The importance of gender to the writing of the history of modern Japan is now wellestablished.
We can trace a shift from ‘women’s history’, which was largely focused
on making women visible in the historical narrative, to ‘gender history’. The field of
gender history deploys ‘gender’ as a major conceptual tool of analysis; considers both
men’s and women’s experiences; and interrogates both masculinity and femininity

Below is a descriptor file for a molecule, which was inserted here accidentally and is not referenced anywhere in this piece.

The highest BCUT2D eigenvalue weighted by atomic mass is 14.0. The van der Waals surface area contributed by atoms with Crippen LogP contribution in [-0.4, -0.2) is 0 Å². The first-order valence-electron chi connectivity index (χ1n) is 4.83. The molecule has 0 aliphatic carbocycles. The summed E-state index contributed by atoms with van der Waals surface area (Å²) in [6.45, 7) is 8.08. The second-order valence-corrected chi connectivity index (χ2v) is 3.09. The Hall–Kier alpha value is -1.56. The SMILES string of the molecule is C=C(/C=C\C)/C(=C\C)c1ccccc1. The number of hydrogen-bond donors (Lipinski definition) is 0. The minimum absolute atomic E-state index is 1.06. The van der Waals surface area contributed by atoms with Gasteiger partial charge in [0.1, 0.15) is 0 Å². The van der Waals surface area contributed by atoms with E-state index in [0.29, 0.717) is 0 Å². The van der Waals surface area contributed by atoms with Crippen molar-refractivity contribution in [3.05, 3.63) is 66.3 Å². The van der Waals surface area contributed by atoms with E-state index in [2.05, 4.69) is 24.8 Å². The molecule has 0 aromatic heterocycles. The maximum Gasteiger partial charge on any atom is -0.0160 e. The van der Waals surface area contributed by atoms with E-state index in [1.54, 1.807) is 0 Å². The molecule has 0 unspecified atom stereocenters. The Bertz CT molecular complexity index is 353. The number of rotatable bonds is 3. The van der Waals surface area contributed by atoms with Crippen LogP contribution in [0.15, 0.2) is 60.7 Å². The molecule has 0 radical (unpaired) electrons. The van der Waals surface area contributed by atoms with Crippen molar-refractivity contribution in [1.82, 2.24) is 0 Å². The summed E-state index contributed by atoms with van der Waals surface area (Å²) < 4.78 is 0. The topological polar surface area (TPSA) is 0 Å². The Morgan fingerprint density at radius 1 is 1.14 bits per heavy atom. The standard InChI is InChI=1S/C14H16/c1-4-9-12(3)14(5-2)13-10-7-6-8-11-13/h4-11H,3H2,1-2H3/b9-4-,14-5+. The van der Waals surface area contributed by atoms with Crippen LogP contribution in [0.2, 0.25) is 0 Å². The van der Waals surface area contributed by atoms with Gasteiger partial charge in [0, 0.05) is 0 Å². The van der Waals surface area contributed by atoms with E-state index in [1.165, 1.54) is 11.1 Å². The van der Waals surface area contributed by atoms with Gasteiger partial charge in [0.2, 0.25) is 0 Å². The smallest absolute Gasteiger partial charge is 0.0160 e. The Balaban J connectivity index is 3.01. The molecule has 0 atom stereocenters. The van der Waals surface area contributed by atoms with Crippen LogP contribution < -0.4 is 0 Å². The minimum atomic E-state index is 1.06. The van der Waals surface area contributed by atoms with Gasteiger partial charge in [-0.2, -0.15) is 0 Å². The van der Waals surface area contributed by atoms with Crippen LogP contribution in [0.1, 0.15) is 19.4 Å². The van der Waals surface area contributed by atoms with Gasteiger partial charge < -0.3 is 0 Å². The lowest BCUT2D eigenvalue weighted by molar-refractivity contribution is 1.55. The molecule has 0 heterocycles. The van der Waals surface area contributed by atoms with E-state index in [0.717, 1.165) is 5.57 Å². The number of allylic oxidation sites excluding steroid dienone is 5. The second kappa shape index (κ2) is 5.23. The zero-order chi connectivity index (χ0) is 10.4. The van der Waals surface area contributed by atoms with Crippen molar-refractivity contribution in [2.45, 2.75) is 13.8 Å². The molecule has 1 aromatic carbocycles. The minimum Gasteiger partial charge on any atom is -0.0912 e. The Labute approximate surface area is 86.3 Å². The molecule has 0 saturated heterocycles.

(Scott 1988: 42; Molony and Uno 2005: 1–35). There is a long tradition of the writing
of women’s history in the Japanese language and we now have a significant body of
scholarship in the English language, too, starting in the 1970s, and increasing in
recent years.1 The concept of ‘gender’ (jendā) has gradually become mainstreamed, in
both popular and academic discourse in Japan, and in English-language writings on
modern Japanese history.